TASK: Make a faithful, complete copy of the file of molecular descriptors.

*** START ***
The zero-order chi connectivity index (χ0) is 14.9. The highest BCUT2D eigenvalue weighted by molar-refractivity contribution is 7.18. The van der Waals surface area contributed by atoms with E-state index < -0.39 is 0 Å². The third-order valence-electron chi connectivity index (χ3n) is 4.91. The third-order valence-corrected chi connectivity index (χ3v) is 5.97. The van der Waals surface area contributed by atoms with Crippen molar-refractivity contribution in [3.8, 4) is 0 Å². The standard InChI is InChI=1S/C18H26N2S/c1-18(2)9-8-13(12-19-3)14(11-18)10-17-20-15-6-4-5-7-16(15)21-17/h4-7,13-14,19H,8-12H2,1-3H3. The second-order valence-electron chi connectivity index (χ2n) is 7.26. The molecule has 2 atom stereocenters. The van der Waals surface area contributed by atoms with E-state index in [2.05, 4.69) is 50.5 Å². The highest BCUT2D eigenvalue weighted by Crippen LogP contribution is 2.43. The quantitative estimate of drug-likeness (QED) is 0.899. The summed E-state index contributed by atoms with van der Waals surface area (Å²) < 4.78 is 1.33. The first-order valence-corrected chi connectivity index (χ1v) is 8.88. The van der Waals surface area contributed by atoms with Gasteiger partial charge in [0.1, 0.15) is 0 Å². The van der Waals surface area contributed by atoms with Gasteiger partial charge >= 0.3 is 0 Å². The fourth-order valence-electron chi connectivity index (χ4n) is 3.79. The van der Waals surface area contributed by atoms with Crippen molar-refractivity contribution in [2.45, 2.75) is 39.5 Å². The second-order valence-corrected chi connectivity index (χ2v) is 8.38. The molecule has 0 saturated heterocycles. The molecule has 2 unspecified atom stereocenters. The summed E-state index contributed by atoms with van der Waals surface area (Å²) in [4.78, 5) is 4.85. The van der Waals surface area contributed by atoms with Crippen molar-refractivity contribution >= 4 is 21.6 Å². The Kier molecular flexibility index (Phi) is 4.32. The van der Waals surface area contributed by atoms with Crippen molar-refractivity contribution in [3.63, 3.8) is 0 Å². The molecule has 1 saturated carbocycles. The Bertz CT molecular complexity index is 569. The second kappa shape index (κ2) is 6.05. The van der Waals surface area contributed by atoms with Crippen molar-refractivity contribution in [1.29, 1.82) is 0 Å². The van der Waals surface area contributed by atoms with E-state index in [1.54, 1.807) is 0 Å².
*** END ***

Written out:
The zero-order chi connectivity index (χ0) is 14.9. The highest BCUT2D eigenvalue weighted by molar-refractivity contribution is 7.18. The van der Waals surface area contributed by atoms with E-state index < -0.39 is 0 Å². The third-order valence-electron chi connectivity index (χ3n) is 4.91. The third-order valence-corrected chi connectivity index (χ3v) is 5.97. The van der Waals surface area contributed by atoms with Crippen molar-refractivity contribution in [3.8, 4) is 0 Å². The standard InChI is InChI=1S/C18H26N2S/c1-18(2)9-8-13(12-19-3)14(11-18)10-17-20-15-6-4-5-7-16(15)21-17/h4-7,13-14,19H,8-12H2,1-3H3. The second-order valence-electron chi connectivity index (χ2n) is 7.26. The molecule has 2 atom stereocenters. The van der Waals surface area contributed by atoms with E-state index in [2.05, 4.69) is 50.5 Å². The highest BCUT2D eigenvalue weighted by Crippen LogP contribution is 2.43. The quantitative estimate of drug-likeness (QED) is 0.899. The summed E-state index contributed by atoms with van der Waals surface area (Å²) < 4.78 is 1.33. The first-order valence-corrected chi connectivity index (χ1v) is 8.88. The van der Waals surface area contributed by atoms with Gasteiger partial charge in [0.1, 0.15) is 0 Å². The van der Waals surface area contributed by atoms with Gasteiger partial charge >= 0.3 is 0 Å². The fourth-order valence-electron chi connectivity index (χ4n) is 3.79. The van der Waals surface area contributed by atoms with Crippen molar-refractivity contribution in [2.45, 2.75) is 39.5 Å². The second-order valence-corrected chi connectivity index (χ2v) is 8.38. The molecule has 0 saturated heterocycles. The molecule has 2 unspecified atom stereocenters. The summed E-state index contributed by atoms with van der Waals surface area (Å²) in [4.78, 5) is 4.85. The van der Waals surface area contributed by atoms with Crippen molar-refractivity contribution >= 4 is 21.6 Å². The Kier molecular flexibility index (Phi) is 4.32. The van der Waals surface area contributed by atoms with Crippen molar-refractivity contribution in [3.63, 3.8) is 0 Å². The molecule has 1 saturated carbocycles. The Bertz CT molecular complexity index is 569. The second kappa shape index (κ2) is 6.05. The van der Waals surface area contributed by atoms with Crippen molar-refractivity contribution in [1.29, 1.82) is 0 Å². The van der Waals surface area contributed by atoms with E-state index in [1.54, 1.807) is 0 Å².